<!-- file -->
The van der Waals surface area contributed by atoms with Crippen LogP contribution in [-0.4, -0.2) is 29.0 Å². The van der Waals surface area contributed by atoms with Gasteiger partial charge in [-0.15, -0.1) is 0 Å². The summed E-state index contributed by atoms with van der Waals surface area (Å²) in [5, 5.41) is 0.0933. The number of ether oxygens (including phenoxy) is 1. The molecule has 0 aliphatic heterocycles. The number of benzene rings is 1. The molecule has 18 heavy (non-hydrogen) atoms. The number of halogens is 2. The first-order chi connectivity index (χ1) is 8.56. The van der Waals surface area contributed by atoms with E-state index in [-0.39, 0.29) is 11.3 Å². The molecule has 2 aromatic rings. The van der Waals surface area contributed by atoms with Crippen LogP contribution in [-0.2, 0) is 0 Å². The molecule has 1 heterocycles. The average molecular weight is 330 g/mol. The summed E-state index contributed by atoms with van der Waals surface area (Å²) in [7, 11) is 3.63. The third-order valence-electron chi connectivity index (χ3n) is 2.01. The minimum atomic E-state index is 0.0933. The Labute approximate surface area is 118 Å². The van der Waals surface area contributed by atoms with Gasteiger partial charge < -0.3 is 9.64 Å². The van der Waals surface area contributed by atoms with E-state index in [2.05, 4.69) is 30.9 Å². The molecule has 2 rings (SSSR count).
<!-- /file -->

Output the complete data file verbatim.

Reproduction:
The van der Waals surface area contributed by atoms with Crippen LogP contribution in [-0.4, -0.2) is 29.0 Å². The van der Waals surface area contributed by atoms with Gasteiger partial charge in [-0.15, -0.1) is 0 Å². The summed E-state index contributed by atoms with van der Waals surface area (Å²) in [5, 5.41) is 0.0933. The number of ether oxygens (including phenoxy) is 1. The molecule has 0 aliphatic heterocycles. The number of benzene rings is 1. The molecule has 18 heavy (non-hydrogen) atoms. The number of halogens is 2. The first-order chi connectivity index (χ1) is 8.56. The van der Waals surface area contributed by atoms with E-state index in [-0.39, 0.29) is 11.3 Å². The molecule has 2 aromatic rings. The van der Waals surface area contributed by atoms with Crippen LogP contribution in [-0.2, 0) is 0 Å². The molecule has 1 heterocycles. The average molecular weight is 330 g/mol. The summed E-state index contributed by atoms with van der Waals surface area (Å²) in [7, 11) is 3.63. The third-order valence-electron chi connectivity index (χ3n) is 2.01. The minimum atomic E-state index is 0.0933. The Labute approximate surface area is 118 Å². The van der Waals surface area contributed by atoms with Gasteiger partial charge < -0.3 is 9.64 Å². The van der Waals surface area contributed by atoms with E-state index in [2.05, 4.69) is 30.9 Å². The molecule has 2 rings (SSSR count).